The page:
Wednesday’s midseason finale made for a wild hour as the Bat team tracked down Alice and Mary, who took on the Poison Ivy character after being infected by one of Pam Isley’s vines. Batwoman offered Mary an antidote, and the new villain refused, not wanting to be saved. In fact, she’s enjoying this new identity that she thinks is hers true yourself. Mary is no longer a sidekick.
Meanwhile, Jada Jet’s attempt to freeze her son as a way to prevent him from becoming the Joker has failed. Midway through the freezing process, Marquis escaped, killed a guard with a fancy pen, and confronted Ryan for betraying him by secretly working with Jada. After demanding and securing Ryan’s resignation as CEO of Wayne Enterprises, Marquis publicly announced that he would take over. He also debuted with a fresh new look: purple dreads, a fit orange suit and a devilish smile.
With the Arrowverse series taking a short hiatus, TVLine spoke with Nick Creegan, who plays Marquis, aka the new Joker, to discuss his take on the fan-favorite villain. Read our interview with the actor below.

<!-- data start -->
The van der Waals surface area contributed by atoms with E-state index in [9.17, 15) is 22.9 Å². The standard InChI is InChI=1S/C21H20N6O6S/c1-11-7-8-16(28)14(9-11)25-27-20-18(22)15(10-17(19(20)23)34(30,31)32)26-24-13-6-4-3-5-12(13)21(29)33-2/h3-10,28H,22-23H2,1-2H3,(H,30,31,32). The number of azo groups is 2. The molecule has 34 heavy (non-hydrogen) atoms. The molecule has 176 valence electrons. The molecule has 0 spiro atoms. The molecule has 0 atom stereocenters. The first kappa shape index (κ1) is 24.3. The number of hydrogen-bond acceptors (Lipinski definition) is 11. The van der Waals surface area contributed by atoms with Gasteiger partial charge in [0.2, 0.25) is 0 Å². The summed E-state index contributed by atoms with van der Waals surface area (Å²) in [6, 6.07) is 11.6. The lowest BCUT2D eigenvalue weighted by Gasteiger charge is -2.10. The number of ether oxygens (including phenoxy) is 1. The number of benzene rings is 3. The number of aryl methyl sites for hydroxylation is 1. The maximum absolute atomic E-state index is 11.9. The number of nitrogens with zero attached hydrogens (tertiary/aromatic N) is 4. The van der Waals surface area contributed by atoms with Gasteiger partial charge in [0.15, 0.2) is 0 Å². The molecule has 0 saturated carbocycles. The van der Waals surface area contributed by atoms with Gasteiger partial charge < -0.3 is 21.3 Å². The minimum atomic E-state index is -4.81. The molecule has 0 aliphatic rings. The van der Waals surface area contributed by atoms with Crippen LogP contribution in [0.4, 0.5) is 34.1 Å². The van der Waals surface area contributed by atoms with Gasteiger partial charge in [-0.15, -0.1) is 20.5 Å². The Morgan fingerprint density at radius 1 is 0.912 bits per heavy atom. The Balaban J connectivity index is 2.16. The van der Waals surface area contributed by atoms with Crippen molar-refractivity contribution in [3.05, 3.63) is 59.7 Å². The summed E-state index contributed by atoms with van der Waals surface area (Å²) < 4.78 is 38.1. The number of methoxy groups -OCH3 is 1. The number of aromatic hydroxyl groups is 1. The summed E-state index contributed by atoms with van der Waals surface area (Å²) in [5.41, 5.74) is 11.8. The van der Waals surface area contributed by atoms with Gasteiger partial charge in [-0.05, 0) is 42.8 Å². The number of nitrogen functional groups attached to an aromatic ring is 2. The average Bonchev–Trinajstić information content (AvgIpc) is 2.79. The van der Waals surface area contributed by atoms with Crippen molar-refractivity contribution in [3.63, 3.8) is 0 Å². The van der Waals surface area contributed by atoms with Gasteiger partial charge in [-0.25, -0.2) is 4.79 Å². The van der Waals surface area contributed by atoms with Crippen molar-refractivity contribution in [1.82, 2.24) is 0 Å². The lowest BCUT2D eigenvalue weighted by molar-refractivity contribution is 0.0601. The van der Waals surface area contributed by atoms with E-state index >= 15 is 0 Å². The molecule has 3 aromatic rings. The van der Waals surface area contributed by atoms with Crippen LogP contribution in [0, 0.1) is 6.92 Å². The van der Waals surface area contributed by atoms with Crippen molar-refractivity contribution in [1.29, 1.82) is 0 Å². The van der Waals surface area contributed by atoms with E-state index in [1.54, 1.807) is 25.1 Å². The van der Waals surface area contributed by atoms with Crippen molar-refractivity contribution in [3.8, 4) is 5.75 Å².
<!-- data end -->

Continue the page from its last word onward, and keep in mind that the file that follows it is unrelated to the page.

TVLINE | When did you find out you would be playing the Joker?
I thought it was just [auditioning for] Marquis Jet, this sexy playboy who was arrogant and gets everything he needs from his mom. Funnily enough, I wore a purple shirt during my audition. Two weeks before flying to Vancouver [where Batwoman films], I had a FaceTime meeting with [showrunner] Caroline Dries, and she said, “Hey, Nick… There’s really no other way to say this, but you’re going to be the next Joker.” My face was frozen and my mouth literally dropped open. I was immediately shocked, excited, scared, intimidated. I had all the feelings at once. So I knew right before flying to Vancouver to start shooting.